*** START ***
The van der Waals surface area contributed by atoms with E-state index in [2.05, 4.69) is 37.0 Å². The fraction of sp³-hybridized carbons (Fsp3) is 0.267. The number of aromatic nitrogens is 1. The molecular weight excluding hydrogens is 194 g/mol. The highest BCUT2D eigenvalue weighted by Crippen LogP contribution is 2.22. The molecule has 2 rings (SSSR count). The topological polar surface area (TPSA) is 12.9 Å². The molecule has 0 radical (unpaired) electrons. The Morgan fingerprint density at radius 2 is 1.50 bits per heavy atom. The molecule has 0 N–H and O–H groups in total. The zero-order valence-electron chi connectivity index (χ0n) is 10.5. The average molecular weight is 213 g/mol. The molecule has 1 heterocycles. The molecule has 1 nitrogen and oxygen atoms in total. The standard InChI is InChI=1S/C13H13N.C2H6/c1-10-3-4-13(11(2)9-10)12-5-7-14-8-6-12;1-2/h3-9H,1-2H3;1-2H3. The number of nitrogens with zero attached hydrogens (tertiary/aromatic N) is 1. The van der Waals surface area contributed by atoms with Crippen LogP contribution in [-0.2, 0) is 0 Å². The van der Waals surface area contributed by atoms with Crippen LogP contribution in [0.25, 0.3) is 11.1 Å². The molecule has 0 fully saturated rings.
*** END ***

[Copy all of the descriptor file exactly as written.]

The van der Waals surface area contributed by atoms with E-state index in [2.05, 4.69) is 37.0 Å². The fraction of sp³-hybridized carbons (Fsp3) is 0.267. The number of aromatic nitrogens is 1. The molecular weight excluding hydrogens is 194 g/mol. The highest BCUT2D eigenvalue weighted by Crippen LogP contribution is 2.22. The molecule has 2 rings (SSSR count). The topological polar surface area (TPSA) is 12.9 Å². The molecule has 0 radical (unpaired) electrons. The Morgan fingerprint density at radius 2 is 1.50 bits per heavy atom. The molecule has 0 N–H and O–H groups in total. The zero-order valence-electron chi connectivity index (χ0n) is 10.5. The average molecular weight is 213 g/mol. The molecule has 1 heterocycles. The molecule has 1 nitrogen and oxygen atoms in total. The standard InChI is InChI=1S/C13H13N.C2H6/c1-10-3-4-13(11(2)9-10)12-5-7-14-8-6-12;1-2/h3-9H,1-2H3;1-2H3. The number of nitrogens with zero attached hydrogens (tertiary/aromatic N) is 1. The van der Waals surface area contributed by atoms with Crippen LogP contribution in [-0.2, 0) is 0 Å². The van der Waals surface area contributed by atoms with Crippen LogP contribution in [0.25, 0.3) is 11.1 Å². The molecule has 0 fully saturated rings.